Unambiguously Baked Baked Potato Soup

I squinted down at the bowlful of white glop in front of me then up at the waitress. I asked, “Where’s the cheese?”

“What cheese?”

“The cheese! The cheese! How can you have baked potato soup without cheese?”

She looked at me like I was nuts. “We don’t put cheese on our baked potatoes so why would we put it on our baked potato soup?”

“Huh?” Realization came slowly (I can be so dense sometimes). “Oh…It’s Baked Potato *pause* Soup, not Baked *pause* Potato Soup.”

The you-are-a-nut look became more intense as she said, “I have no clue what you’re talking about. I can bring you some cheese though. No problem.” And off she went to get a little plastic cup holding a few orange shreds.

The shreds did not ease my disappointment over the ambiguously named soup, nor did they make the soup taste any better, nor did they make me feel like any less of an idiot.

What did make me feel like less of an idiot? The above awkward restaurant conversation inspired me to create this:


Baked Baked Potato Soup

Unambiguously the most heavenly of cheesy carb-fests: It’s baked potato *pause* soup topped with orange shreds, baked, then topped with crispy potato skins, sour  cream and green onions.

Serves 6

  • 4 lbs potatoes (about 10 medium), washed and dried
  • 2 tbsp olive oil (divided: 1 tbsp for the whole potatoes prior to baking, 1 tbsp for helping to crisp the chopped potato skins)
  • 1 1/2 tsp coarse sea salt (divided: 1 tsp for the whole potatoes prior to baking, 1/2 tsp for the chopped potato skins)
  • 3/4 tsp coarse black pepper (divided: 1/2 tsp for the whole potatoes prior to baking, 1/4 tsp is added to the soup pot)
  • 6 slices uncooked bacon (about 6 oz. total)
  • 2 tbsp all-purpose white flour
  • 3 cups chicken broth
  • 1/2 tsp table salt or fine kosher salt
  • 1/4 tsp dried ground sage
  • 2-3 cups coarsely grated cheddar cheese
  • 6 tbsp sour cream
  • 6 tbsp chopped green onions.

Preheat oven to 450ºF.

Place the potatoes on a large baking sheet. Drizzle with the olive oil and sprinkle with the coarse sea salt and black pepper. Rub each potato to coat with the oil and to spread the seasoning around. Put the potatoes into the oven and bake until they yield easily to a fork prick, about 45 minutes.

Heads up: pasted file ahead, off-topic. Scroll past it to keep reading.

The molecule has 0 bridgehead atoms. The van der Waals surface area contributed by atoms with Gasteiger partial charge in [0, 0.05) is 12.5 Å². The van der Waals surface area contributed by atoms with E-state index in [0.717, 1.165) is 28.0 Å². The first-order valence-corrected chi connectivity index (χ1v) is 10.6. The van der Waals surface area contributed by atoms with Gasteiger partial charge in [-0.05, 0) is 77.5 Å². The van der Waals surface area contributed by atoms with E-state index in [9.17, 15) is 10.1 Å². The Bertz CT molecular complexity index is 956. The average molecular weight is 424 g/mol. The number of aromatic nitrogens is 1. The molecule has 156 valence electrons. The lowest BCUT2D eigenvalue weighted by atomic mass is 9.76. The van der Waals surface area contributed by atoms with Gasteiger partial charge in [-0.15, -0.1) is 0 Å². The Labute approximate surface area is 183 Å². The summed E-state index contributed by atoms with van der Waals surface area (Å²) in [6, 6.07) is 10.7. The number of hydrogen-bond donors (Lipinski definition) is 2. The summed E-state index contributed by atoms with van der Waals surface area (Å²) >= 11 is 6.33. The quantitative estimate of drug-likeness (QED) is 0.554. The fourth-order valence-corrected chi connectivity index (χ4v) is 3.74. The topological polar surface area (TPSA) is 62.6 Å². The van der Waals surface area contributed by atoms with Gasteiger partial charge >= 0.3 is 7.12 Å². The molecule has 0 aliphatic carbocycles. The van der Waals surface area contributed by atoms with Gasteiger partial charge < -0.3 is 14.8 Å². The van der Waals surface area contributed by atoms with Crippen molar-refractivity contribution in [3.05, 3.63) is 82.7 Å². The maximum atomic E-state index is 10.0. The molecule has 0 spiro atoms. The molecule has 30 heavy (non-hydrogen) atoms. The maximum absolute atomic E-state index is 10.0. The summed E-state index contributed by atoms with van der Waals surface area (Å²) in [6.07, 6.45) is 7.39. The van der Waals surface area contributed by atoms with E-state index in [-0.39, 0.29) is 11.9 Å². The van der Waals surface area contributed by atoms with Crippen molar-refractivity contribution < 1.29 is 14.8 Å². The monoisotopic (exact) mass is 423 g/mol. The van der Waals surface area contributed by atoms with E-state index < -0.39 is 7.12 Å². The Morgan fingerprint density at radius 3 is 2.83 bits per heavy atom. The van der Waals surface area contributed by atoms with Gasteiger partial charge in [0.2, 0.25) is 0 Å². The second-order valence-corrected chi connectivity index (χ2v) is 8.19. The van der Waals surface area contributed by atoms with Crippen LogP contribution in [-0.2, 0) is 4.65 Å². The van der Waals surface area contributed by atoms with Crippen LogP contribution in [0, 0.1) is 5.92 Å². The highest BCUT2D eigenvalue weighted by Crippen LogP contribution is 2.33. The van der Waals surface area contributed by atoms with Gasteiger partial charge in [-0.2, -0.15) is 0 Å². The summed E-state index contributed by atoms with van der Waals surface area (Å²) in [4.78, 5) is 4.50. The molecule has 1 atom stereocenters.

Meanwhile, cook the bacon according to package directions, being sure to reserve 2 tbsps of the bacon fat. Coarsely chop the cooked bacon.

In a large pot, warm the reserved 2 tbsp of bacon fat over medium-low heat for a minute. Whisk in the flour, reduce heat to low and and cook for one minute. Slowly whisk in 1/2 cup of the chicken broth, making sure the mixture is smooth. Slowly whisk in the remaining chicken broth and 2 cups of water.

Chop half of the potatoes and add the pieces to the pot along with the chopped bacon. Slice the other half of the potatoes in half and scoop the fluffy white insides into the pot. Chop the remaining potato skins very coarsely.

Put the chopped potato skins back onto the baking sheet. Drizzle them with 1 tbsp of the olive oil and sprinkle with 1/2 tsp coarse sea salt. Toss to coat and spread them in a single layer. Put the pan back into the oven for 20-25 minutes or until crisp and browned.

While the potato skins are browning, add the table salt, 1/4 tsp coarse pepper and the sage to the soup pot. Bring the pot of soup to a simmer over medium-high heat, stirring occasionally. Taste the soup and add more salt and pepper if needed. Reduce heat to low and cover pot, simmering and stirring occasionally until the potato skins are crisped.

Place oven-safe soup bowls onto a large jelly roll pan (this makes it easier to get them in and out of the oven). Fill bowls 2/3 full of the soup. Sprinkle each with 1/3 to 1/2 cup of cheese. Place the pan of bowls into the oven and bake until the cheese is melted.

Top each bowl of soup with some of the crispy potato skins, a tbsp of sour cream and a tbsp of green onions.

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Check out the other posts from the series Linguistically Ambiguous Food:

Find out about past, present and future themes on Cook the Story here.

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Get more potato recipes at Foodista: